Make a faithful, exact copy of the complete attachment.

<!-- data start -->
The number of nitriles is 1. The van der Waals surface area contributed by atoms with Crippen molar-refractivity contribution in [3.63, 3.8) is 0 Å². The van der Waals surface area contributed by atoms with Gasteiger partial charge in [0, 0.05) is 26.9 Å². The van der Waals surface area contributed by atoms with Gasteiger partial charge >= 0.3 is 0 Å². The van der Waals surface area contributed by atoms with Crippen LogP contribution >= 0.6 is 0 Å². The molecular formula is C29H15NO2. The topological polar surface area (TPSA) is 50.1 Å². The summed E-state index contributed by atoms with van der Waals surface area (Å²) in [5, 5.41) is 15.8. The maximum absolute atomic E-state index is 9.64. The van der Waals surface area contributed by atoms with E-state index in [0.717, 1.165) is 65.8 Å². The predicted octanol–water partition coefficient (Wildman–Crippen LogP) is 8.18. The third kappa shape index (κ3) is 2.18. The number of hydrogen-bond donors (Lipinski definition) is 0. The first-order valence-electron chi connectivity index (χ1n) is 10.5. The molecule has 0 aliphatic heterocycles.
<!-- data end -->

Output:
The number of nitriles is 1. The van der Waals surface area contributed by atoms with Crippen molar-refractivity contribution in [3.63, 3.8) is 0 Å². The van der Waals surface area contributed by atoms with Gasteiger partial charge in [0, 0.05) is 26.9 Å². The van der Waals surface area contributed by atoms with Gasteiger partial charge >= 0.3 is 0 Å². The van der Waals surface area contributed by atoms with Crippen LogP contribution >= 0.6 is 0 Å². The molecular formula is C29H15NO2. The topological polar surface area (TPSA) is 50.1 Å². The summed E-state index contributed by atoms with van der Waals surface area (Å²) in [5, 5.41) is 15.8. The maximum absolute atomic E-state index is 9.64. The van der Waals surface area contributed by atoms with E-state index in [0.717, 1.165) is 65.8 Å². The predicted octanol–water partition coefficient (Wildman–Crippen LogP) is 8.18. The third kappa shape index (κ3) is 2.18. The number of hydrogen-bond donors (Lipinski definition) is 0. The first-order valence-electron chi connectivity index (χ1n) is 10.5. The molecule has 0 aliphatic heterocycles.